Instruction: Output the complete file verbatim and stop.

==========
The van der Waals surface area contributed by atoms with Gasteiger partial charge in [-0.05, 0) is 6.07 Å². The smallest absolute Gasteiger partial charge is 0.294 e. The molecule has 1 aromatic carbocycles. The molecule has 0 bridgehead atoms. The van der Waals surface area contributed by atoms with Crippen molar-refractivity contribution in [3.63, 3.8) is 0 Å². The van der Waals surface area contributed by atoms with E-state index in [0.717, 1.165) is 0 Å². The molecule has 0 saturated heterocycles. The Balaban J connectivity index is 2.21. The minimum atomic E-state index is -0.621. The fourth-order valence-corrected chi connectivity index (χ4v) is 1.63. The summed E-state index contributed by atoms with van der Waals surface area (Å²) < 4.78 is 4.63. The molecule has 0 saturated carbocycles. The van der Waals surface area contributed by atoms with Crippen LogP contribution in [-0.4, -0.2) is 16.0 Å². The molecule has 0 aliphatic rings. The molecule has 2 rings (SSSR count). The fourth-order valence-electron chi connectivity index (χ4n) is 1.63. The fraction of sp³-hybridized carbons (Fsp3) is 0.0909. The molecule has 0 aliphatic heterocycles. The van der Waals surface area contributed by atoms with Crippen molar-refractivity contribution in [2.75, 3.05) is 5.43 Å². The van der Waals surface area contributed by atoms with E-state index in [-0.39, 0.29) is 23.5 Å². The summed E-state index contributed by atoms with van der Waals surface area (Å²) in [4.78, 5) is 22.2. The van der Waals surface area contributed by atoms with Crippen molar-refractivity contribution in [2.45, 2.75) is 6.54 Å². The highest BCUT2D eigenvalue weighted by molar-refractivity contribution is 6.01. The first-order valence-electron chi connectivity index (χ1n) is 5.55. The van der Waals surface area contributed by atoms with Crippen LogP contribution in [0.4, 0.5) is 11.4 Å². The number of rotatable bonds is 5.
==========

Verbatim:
The van der Waals surface area contributed by atoms with Gasteiger partial charge in [-0.05, 0) is 6.07 Å². The smallest absolute Gasteiger partial charge is 0.294 e. The molecule has 1 aromatic carbocycles. The molecule has 0 bridgehead atoms. The van der Waals surface area contributed by atoms with Crippen molar-refractivity contribution in [3.63, 3.8) is 0 Å². The van der Waals surface area contributed by atoms with E-state index in [0.717, 1.165) is 0 Å². The molecule has 0 saturated heterocycles. The Balaban J connectivity index is 2.21. The minimum atomic E-state index is -0.621. The fourth-order valence-corrected chi connectivity index (χ4v) is 1.63. The summed E-state index contributed by atoms with van der Waals surface area (Å²) < 4.78 is 4.63. The molecule has 0 saturated carbocycles. The van der Waals surface area contributed by atoms with Crippen LogP contribution in [-0.4, -0.2) is 16.0 Å². The molecule has 0 aliphatic rings. The molecule has 2 rings (SSSR count). The fourth-order valence-electron chi connectivity index (χ4n) is 1.63. The fraction of sp³-hybridized carbons (Fsp3) is 0.0909. The molecule has 0 aliphatic heterocycles. The van der Waals surface area contributed by atoms with Crippen molar-refractivity contribution in [2.75, 3.05) is 5.43 Å². The van der Waals surface area contributed by atoms with E-state index in [-0.39, 0.29) is 23.5 Å². The summed E-state index contributed by atoms with van der Waals surface area (Å²) in [4.78, 5) is 22.2. The van der Waals surface area contributed by atoms with Crippen molar-refractivity contribution in [2.45, 2.75) is 6.54 Å². The highest BCUT2D eigenvalue weighted by molar-refractivity contribution is 6.01. The first-order valence-electron chi connectivity index (χ1n) is 5.55. The van der Waals surface area contributed by atoms with Crippen LogP contribution in [0.4, 0.5) is 11.4 Å². The number of rotatable bonds is 5.